RAPLEJE, Mont. — Life for a Montana agriculturalist is defined by seasons, but not in the traditional sense. Instead of fall there is harvest, instead of winter there is feeding, spring is really calving and planting season, and summer most often means haying season.
The end of June saw the first cut beginning to lay down all across the state, and now the time has drawn nigh for Tyler and Cali Rooney.
“We are starting to see blooms on the alfalfa,” Cali reported during a phone update on June 22.
The Rooneys like to begin cutting their alfalfa when they first start seeing signs of blooming because it ends up timing out just right by the time they harvest the whole hay crop. All and all, Cali and Tyler, and Cali’s mom, Jodi, will cut and bale about 300 acres of grass/alfalfa. From there, they will have about 250 acres of pea/triticale, 50 acres of some millet and around 100 acres of wheat to cut.
Tyler and Jodi will run swathers while Cali follows behind on the baler. The Rooneys’ swathers have conditioners and double windrow attachments, which has allowed them to eliminate the need of a raker. Once Tyler wraps up his duties on the swather, he hops into a stacking truck until the end of haying season.
While Tyler and Jodi have fairly straight forward haying schedules, as the baler, Cali often has to sacrifice sleep to ensure she is baling the best quality hay.
“I like to bale when there is some moisture on the hay so that I don’t lose the leaves, so I usually start baling at 4 o’clock in the morning,” Cali explained.
Cali has spent season after season, hour after hour, running her tractor and baler, making her a very seasoned operator. Even so, Cali will be the first to admit, staving off boredom during the long, grueling hours on the tractor is a difficult task.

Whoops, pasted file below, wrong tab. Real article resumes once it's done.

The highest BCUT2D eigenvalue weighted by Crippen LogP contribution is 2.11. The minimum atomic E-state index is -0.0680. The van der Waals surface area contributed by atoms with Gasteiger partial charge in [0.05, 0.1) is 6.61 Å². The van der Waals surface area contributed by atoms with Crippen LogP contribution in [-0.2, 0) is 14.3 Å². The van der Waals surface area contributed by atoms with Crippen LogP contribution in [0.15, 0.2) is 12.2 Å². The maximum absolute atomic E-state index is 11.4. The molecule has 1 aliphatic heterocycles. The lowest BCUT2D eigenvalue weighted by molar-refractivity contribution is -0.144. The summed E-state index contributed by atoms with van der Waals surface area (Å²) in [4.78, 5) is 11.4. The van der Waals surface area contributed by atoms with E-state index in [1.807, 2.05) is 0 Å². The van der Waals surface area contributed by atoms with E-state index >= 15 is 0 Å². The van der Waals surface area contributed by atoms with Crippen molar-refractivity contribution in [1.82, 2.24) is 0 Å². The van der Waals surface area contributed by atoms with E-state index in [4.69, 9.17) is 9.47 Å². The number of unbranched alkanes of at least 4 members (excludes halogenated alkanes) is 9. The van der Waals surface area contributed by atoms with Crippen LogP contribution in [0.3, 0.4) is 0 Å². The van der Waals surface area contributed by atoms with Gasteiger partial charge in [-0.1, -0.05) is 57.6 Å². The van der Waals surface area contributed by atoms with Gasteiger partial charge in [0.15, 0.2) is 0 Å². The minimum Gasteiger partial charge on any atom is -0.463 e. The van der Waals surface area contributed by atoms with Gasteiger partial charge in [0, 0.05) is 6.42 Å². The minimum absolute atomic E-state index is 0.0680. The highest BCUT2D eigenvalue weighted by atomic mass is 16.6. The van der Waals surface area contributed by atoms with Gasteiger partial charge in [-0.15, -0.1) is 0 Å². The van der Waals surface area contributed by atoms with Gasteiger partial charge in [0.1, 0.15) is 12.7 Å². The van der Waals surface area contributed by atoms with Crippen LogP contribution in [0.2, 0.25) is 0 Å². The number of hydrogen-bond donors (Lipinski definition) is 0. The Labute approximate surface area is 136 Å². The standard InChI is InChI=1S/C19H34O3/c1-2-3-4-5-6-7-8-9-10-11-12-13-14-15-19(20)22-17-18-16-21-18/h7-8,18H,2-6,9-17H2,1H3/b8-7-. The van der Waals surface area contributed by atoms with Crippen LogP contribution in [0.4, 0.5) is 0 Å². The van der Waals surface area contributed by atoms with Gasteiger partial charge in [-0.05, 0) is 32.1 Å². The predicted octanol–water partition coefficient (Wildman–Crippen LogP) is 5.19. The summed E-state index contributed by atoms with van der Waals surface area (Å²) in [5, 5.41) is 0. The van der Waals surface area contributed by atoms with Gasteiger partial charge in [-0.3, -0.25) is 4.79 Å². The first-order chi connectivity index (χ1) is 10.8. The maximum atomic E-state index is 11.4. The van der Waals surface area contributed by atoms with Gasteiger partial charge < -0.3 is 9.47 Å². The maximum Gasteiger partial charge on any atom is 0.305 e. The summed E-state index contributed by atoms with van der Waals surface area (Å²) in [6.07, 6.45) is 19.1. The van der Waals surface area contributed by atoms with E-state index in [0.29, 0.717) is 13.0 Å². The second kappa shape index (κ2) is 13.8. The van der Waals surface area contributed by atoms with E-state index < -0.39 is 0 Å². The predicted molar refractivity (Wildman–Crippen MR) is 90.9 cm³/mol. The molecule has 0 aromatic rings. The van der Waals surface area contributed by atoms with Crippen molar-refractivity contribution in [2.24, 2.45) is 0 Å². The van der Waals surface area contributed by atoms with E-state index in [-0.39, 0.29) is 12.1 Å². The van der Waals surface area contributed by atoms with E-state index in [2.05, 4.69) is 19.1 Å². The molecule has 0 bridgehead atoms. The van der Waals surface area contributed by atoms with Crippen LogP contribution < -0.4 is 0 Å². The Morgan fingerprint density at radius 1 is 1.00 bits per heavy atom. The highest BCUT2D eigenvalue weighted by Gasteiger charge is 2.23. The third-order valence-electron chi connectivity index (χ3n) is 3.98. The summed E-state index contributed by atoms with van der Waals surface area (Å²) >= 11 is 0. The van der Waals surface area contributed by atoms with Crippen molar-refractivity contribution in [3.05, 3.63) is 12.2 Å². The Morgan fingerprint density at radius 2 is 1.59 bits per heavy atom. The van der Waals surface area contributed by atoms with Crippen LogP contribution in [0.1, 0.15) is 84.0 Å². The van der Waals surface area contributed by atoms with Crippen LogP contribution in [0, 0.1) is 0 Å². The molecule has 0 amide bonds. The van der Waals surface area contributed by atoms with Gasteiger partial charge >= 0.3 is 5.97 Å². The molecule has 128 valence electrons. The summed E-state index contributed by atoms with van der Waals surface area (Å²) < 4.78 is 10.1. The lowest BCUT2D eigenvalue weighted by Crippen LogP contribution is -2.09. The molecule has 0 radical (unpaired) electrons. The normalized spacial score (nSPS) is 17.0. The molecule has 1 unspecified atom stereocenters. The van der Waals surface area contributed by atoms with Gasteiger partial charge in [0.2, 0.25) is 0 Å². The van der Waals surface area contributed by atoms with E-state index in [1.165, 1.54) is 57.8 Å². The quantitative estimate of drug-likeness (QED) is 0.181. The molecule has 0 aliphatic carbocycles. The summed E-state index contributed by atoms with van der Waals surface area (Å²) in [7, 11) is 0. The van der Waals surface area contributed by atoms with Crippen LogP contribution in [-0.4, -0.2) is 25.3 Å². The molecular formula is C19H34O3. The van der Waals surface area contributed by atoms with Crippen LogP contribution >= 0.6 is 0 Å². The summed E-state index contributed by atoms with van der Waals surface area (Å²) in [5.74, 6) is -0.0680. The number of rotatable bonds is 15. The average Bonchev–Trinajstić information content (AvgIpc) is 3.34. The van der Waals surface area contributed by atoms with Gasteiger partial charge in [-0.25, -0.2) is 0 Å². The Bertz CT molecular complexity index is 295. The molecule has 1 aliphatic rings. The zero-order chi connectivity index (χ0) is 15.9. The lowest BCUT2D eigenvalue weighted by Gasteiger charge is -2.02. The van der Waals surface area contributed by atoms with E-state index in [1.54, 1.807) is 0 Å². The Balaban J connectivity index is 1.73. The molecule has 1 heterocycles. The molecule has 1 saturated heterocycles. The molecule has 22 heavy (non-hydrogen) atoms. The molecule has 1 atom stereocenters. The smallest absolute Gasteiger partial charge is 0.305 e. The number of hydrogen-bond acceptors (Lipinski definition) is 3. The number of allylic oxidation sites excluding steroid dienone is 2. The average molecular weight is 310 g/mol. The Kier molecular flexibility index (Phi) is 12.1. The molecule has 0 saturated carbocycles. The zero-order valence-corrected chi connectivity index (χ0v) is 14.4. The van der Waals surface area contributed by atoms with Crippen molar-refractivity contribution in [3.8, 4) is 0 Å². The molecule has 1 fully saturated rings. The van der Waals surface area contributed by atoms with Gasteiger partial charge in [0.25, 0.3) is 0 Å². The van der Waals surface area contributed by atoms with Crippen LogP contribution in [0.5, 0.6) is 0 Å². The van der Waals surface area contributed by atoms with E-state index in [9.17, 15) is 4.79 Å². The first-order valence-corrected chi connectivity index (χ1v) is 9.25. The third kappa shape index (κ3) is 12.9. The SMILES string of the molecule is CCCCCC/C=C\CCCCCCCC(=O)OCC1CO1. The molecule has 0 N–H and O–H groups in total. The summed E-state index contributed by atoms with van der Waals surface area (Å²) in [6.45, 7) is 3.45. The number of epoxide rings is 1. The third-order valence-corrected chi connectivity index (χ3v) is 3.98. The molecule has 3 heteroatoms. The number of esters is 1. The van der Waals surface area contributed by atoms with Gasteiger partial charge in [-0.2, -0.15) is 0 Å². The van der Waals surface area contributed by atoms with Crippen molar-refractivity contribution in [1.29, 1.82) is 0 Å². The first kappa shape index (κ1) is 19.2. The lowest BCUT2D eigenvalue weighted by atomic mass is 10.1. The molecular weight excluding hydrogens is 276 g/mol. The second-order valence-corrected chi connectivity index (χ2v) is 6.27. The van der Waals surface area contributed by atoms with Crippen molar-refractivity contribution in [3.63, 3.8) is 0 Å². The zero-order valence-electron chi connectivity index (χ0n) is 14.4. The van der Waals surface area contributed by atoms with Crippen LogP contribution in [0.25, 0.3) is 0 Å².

“I listen to a lot of music and I eat a lot of snacks. I try to focus on making perfect bales because if I get distracted, I’ve been known to make cone shaped bales and then I get teased. I have to step out and change my net wrap every 200 bales, so that gives me something to do,” Cali said with a laugh.
Tyler and Jodi will go to work first cutting the hay, and depending on weather and hay quality, Cali will follow suit a couple days later. As of June 22, the Rooneys were debating on when exactly to dive the swathers on into the hay.
“They are predicating rain on Thursday (June 25), so we are trying to decide whether we should start cutting tomorrow morning (June 23) so we can at least get a little baling done before it rains or if we should wait until after,” Cali said.
The debate of when exactly to start haying has plagued farming couples for time immemorial. There are pros and cons no matter what is decided, so Tyler and Cali must carefully weigh each option. In addition to deciding the exact start date of haying, the Rooneys will be turning their bulls in with the cows around the first of July, most likely after they have started cutting. Juggling how and when to get bulls dispersed adds another fun layer to all the decision making.
Cali said haying season is filled with long hours and little sleep, crock pot meals and copious amounts of dust and sweat. In spite of, or maybe because of the glamour of it all, the Rooneys wouldn’t have it any other way.